Beyond mentorship or a strong leader, who is on your personal board of directors (PBoD)?
Just as a board of directors acts to advise a corporation, your PBoD should act as your advisory council. Since you want unbiased advice, it’s probably best to leave your mom (and other direct family members) off your board. They are too heavily invested and supportive of your path and ideas to give you the straight talk you need. This is a group designed to be advisers to you as you journey through your career, so while some of them need to have knowledge of your field, it’s not vital that they all do. Your PBoD should be available to you when you need them, so make sure you have access to the members if they are truly going to be on your board. Diversify your PBoD as well, try to make sure you have members from different companies, fields, areas of your life, and roles within their organization. Here are a few roles you may want to include as you build out your personal board of directors:
- Role Model: Someone whom you admire and leads by example. Given the opportunity, you would want to follow in their footsteps. You value the role they play and the steps they took to get there.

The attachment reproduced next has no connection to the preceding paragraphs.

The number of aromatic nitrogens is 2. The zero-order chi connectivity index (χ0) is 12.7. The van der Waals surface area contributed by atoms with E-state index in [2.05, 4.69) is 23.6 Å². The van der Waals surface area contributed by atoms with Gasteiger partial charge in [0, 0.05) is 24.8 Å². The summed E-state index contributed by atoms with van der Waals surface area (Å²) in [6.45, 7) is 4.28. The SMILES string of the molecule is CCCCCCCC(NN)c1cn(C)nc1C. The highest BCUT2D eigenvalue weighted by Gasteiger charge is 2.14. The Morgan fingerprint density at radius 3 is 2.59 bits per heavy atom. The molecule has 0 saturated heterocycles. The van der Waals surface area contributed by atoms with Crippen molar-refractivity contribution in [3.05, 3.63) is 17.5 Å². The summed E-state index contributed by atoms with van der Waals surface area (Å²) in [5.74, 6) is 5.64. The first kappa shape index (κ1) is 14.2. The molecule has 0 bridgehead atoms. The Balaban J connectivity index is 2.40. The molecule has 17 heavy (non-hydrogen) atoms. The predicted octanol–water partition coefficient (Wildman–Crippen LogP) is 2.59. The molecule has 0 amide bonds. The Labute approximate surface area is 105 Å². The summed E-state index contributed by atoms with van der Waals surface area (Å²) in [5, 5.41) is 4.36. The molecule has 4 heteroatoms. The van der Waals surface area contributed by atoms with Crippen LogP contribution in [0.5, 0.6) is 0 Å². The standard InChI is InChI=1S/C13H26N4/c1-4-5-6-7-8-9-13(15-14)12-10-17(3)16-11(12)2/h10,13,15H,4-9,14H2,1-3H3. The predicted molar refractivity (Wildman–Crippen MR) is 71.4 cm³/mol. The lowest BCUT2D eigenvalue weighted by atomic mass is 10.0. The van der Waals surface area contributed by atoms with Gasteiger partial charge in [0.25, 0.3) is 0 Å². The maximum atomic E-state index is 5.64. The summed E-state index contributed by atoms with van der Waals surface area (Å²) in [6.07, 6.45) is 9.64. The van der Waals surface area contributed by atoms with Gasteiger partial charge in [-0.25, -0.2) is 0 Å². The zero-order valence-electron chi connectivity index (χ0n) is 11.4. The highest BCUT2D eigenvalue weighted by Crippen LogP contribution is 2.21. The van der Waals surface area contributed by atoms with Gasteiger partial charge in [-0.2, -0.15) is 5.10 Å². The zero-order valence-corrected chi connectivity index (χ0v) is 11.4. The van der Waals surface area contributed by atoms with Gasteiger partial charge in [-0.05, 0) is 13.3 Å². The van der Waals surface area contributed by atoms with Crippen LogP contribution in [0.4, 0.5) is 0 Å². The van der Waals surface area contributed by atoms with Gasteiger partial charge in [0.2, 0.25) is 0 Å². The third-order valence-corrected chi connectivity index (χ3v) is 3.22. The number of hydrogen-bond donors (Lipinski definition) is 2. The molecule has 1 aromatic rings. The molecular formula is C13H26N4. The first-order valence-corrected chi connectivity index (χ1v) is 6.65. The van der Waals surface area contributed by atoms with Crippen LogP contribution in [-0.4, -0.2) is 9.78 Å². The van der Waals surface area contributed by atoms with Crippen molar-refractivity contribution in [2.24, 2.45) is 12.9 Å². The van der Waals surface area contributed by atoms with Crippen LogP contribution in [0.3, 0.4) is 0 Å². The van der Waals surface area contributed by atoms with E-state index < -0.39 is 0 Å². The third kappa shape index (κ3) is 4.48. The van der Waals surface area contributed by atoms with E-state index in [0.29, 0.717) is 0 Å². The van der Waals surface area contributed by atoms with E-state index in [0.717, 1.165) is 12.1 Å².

- The Yin to your Yang: If opposing forces counterbalance, than you need to figure out your strengths and find someone who has opposite strengths (but is still in your corner!) to help you see a side of things invisible to you.
- Accountability Partner: Here is someone who is willing (and maybe a little TOO enthusiastic) about holding you accountable for the projects and career goals you set your mind to.
- The Wise Owl: This is someone preferably from a generation above you that has had significant experiences which they can pull from to advise you.
- The Young Gun: Experience isn’t the only valuable trait on your board. Also seek someone who is newer in their career who may not have been as heavily influenced by the industry and can provide a fresh, new perspective.
- The Sponsor: When you need someone in your corner who has some clout, this is who you turn to. This may also be the most intimidating person to approach to be on your board.
This is not an exhaustive list, but a starting point. Ideally you’ll have a handful of people who you can go to when you need guidance, so you’re not a burden on any one of them. Anywhere between 4 and 8 is a great ‘sweet spot’ for your board. Remember that this doesn’t need to be a formal structure and you certainly don’t need to hold board meetings, but just know who you can go to when you need specific kinds of support.
If you want to dive deeper into research about PBoDs, just search “Personal Board of Directors” and have at it, there’s plenty of reading material out there to keep you busy!